Dara: It's amazing. A lot of advancement. I feel like both Rena and I, you know, from the many years that we've been in this field, it's nice to see that it's ongoing and that, you know, we're really at the forefront of, you know, finding and discovering things that can, you know, provide better treatment and care for for patients.
Dr. Alkon: Yeah, definitely. And I think every time we're gonna see more and more advances and less invasive procedures.
Rena: Yeah. Which is amazing for the patients, obviously. Right? You know, it's debilitating to go under anesthesia or surgery or, you know, it's just such a life disruptor. So the more non-invasive things we can do, the better. So this is so hopeful and we're so lucky to work at, you know, an institution that supports this and with wonderful smart physicians like yourself. So thank you so much for your hard work and sharing with us.
Dr. Alkon: Oh, thank you. It's actually an effort team, all of the research team that is involved and obviously being part of an institution like RMA, that gives us the opportunity to have a lot of patients and a lot of data.
Dara: A bright woman and humble too. So hopefully by this time the research will be available online for people to see, especially after the conference. And I'm excited to see what's in the future in terms of research down in Mexico and, and back here too.
Dr. Alkon: Thank you. Thank you. Me too.
Rena: Well thank you so much for taking the time to come on and share with us. The way we like to end our episodes is by sharing a gratitude or something that we're grateful for. So not to put you on the spot, but nothing that you are grateful for today.
Dr. Alkon: I'm really grateful for being able to work in a place like RMA actually. I really appreciate the institution and all of the physicians and the team and being able to practice what, what I love to do. It's, it's something amazing.
Rena: Oh, love that. How
Dara: How nice. Rena, what about you? I'm sure you have gratitude also for, for your job.
Rena: Of course. Yeah, I can totally hop on that train and you know, just gratitude working with, I mean, smart women, I just think it's amazing. You know, the three of us have such different backgrounds, but, you know, to work with smart men too, but you know, particularly smart women in science, I think is really, really awesome and really cool. And, you know, just reflecting on the ability that, you know, that we have to work and learn and yeah, I mean, I think the way this field moves is so fast, so it's amazing to get to be a, a part of it. So I'm super grateful for that. Dara, what about you?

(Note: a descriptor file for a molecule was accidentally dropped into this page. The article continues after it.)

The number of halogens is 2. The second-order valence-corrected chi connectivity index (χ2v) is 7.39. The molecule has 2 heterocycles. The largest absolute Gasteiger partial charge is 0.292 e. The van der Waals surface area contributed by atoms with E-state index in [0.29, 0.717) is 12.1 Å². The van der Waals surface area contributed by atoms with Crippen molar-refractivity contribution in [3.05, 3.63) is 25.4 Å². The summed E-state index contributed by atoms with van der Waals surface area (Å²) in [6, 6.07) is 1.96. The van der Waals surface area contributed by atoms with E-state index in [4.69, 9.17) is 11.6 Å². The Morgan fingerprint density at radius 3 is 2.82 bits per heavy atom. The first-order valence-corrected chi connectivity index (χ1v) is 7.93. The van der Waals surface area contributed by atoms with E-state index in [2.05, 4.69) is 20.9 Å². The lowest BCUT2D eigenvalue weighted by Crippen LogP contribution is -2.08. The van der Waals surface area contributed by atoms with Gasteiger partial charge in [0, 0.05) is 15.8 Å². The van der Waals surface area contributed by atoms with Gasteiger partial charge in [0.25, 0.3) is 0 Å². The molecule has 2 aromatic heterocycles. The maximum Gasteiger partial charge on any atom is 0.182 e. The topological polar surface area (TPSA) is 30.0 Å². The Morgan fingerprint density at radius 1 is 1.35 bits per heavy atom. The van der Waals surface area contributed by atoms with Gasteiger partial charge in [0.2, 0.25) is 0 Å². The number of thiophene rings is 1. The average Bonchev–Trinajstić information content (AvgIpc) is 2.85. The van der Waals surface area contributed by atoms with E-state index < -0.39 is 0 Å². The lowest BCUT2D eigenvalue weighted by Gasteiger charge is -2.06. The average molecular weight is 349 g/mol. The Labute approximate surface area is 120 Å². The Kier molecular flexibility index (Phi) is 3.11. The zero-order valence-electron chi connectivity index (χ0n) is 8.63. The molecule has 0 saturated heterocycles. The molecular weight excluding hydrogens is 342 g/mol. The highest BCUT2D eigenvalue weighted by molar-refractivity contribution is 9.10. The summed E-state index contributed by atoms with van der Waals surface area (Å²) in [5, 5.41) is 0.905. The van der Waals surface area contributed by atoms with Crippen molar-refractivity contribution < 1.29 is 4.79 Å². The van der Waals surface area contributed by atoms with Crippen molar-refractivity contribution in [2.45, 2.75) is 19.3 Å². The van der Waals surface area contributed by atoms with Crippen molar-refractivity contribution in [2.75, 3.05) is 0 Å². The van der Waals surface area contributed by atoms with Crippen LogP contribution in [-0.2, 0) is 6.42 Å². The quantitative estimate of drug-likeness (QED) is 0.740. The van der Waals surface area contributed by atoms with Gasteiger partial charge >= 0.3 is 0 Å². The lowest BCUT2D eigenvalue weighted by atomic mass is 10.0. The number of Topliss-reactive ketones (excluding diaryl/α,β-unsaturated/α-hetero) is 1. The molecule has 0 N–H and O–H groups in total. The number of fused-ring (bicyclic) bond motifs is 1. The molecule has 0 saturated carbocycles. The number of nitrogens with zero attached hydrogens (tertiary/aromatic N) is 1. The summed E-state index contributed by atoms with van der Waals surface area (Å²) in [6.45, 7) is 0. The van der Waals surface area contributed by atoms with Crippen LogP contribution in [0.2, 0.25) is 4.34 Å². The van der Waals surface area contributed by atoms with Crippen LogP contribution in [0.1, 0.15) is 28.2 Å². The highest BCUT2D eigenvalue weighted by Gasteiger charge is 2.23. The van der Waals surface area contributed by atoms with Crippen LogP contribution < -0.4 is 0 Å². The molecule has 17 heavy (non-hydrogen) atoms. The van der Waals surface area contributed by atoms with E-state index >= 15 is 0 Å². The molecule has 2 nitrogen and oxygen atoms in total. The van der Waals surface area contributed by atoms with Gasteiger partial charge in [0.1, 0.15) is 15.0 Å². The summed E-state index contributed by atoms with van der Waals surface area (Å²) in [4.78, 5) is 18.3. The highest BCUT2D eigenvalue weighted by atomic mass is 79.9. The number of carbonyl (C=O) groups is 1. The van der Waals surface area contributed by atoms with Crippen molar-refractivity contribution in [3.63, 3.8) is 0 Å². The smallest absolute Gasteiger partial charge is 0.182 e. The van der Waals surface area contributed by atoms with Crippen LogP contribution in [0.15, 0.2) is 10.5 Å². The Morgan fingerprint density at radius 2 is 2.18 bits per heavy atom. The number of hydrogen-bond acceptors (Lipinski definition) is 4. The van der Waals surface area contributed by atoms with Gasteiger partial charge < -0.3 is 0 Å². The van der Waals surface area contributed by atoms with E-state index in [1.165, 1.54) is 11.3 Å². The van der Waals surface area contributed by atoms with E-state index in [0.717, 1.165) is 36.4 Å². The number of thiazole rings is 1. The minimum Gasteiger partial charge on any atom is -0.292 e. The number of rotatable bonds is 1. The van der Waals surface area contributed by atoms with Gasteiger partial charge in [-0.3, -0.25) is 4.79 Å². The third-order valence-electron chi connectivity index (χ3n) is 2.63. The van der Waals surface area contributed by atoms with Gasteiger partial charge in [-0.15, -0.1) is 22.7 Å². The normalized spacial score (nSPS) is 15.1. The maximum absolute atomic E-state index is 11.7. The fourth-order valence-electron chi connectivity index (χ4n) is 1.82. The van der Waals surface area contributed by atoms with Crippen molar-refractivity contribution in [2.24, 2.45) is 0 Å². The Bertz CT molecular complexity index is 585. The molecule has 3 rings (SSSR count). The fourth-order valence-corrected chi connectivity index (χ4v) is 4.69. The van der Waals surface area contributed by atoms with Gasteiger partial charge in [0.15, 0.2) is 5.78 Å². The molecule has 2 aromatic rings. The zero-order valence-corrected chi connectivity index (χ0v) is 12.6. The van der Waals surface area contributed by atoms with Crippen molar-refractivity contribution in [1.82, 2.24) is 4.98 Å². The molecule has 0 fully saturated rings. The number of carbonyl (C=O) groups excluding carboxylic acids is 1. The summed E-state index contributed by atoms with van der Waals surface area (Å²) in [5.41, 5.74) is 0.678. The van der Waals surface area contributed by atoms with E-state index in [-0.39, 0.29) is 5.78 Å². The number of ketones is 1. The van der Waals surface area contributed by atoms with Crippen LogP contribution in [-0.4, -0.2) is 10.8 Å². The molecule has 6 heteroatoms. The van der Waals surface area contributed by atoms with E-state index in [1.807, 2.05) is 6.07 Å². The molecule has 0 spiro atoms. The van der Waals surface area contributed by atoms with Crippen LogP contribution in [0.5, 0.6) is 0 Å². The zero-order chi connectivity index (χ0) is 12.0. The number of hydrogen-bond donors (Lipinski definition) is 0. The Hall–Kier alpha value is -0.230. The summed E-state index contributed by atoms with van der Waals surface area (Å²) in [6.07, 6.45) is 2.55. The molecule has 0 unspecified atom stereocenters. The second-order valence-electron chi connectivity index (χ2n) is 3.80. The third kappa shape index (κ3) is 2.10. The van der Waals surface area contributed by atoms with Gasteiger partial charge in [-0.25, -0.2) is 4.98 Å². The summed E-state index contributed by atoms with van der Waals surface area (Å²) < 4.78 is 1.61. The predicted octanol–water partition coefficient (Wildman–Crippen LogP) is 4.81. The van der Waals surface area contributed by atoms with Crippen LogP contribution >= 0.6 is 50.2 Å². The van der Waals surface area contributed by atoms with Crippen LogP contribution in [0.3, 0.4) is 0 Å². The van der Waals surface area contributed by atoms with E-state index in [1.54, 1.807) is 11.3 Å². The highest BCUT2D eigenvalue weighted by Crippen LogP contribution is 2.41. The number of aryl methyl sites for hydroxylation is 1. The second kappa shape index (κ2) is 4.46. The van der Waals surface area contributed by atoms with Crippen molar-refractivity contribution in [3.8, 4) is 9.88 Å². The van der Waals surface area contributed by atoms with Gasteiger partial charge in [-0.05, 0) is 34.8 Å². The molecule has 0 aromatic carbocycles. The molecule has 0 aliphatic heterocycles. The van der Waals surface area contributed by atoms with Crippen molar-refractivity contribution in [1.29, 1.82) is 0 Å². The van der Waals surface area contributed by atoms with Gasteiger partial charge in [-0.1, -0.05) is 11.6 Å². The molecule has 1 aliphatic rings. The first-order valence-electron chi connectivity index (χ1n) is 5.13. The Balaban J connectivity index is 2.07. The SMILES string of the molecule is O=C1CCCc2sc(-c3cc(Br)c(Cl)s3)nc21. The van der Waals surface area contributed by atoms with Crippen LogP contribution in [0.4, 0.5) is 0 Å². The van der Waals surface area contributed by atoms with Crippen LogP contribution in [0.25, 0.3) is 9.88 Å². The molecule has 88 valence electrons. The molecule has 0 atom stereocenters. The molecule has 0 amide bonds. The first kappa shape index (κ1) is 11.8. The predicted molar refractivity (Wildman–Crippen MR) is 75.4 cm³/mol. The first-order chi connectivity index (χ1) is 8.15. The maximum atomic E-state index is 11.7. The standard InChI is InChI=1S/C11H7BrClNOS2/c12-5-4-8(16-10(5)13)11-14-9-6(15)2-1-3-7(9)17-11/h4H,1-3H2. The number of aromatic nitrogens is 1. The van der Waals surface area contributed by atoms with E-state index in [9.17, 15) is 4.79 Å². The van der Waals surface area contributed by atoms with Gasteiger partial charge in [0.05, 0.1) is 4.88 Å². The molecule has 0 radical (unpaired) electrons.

Dara: Yeah, I'll piggyback on that. I often reflect on work and what I do and just, I learn so much from, you know, my area of nutrition and wellness. But I love working with this podcast, learning about other people in this field, hearing stories from people and their experiences with their fertility story and their fertility journey. Working with doctors and researchers, especially researchers 'cause that's not something that, you know, I do myself. But I'm proud of, of seeing that we're at the forefront of such change in evolution in this field. And I can't wait to see what's ahead. I know there's a lot of exciting things, I'm sure down the road, but great to hear this wonderful research study that I know people will be interested in. So thank you so much again for being on and can't wait to see what's down the road.
Dr. Alkon: Thank you so much.
Dara: Thank you so much for listening today and always remember: practice gratitude, give a little love to someone else and yourself, and remember: you are not alone. Find us on Instagram @fertility_forward and if you're looking for more support, visit us at www.rmany.com and tune in next week for more Fertility Forward.